All painting in some way pays homage to the past: to previous schools, to precedents set, to painters long dead. The act of painting is deeply about repetition and also a challenge to it. Painting is a ghostly art. Most painters spend the better part of their careers fighting ghosts, or invoking them, but painting as an art...

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5. "Ella Tiene Su Tono": Conocimiento and Mestiza Consciousness in Liliana Wilson’s Art

Alicia Gaspar de Alba

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pp. 53-68

I teach Gloria Anzaldúa’s auto-mytho-biographical Borderlands/La Frontera: The New Mestiza (first published in 1987) as a manual of concientización, a seven-stage process by which to awaken the mestiza inside us, whether we’re male or female, queer or straight, Mexican or not. For many of my students, Anzaldúa’s concepts are too arcane and complex. For others, her writings seem simplistic, angry, and condescending...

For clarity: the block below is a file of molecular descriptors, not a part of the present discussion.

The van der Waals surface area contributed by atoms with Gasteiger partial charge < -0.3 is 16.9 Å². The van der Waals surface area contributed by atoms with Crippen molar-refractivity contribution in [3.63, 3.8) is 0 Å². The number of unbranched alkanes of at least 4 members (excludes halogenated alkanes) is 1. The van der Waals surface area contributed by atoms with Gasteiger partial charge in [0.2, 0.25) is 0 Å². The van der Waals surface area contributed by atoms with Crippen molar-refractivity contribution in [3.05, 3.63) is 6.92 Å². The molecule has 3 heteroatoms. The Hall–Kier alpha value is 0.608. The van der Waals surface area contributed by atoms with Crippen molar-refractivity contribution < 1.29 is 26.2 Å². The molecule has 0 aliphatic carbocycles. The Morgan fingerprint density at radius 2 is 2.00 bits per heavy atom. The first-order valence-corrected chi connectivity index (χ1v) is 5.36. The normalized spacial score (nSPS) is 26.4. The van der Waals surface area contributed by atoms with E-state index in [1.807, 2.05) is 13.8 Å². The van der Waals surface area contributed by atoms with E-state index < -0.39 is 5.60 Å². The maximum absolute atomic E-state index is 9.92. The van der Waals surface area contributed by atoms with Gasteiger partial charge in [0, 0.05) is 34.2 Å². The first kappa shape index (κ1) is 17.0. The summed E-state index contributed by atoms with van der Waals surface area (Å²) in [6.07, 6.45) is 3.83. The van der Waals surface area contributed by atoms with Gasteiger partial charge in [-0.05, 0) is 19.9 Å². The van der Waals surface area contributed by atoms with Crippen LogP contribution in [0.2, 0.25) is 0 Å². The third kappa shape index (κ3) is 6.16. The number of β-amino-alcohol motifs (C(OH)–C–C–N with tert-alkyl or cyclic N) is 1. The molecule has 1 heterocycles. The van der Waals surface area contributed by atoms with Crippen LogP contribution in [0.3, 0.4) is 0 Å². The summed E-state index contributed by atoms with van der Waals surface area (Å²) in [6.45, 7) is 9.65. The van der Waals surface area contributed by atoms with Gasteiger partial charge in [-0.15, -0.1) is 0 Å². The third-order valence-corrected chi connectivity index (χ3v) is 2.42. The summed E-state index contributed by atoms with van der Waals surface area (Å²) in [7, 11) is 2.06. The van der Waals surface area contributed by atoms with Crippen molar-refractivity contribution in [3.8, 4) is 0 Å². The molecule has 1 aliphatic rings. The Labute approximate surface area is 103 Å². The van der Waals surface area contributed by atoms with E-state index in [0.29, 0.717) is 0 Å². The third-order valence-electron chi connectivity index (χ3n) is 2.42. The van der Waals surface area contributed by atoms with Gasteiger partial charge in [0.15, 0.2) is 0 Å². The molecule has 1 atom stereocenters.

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6. Exiled Creativity and Immigrant Aesthetics: The Politically Transformative Work of Liliana Wilson

Guisela Latorre

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pp. 69-82

Contemporary Chilean artist Liliana Wilson immigrated to the United States in the late 1970s during the height of the military regime headed by the late Augusto Pinochet. Wilson was part of a major exodus of artists and scholars who left Chile through forced and voluntary exile. Her work reflects the personal and collective experience of political repression, appealing to her audience’s emotions but...

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7. The Inviolate Erotic in the Paintings of Liliana Wilson

Laura E. Pérez

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pp. 83-86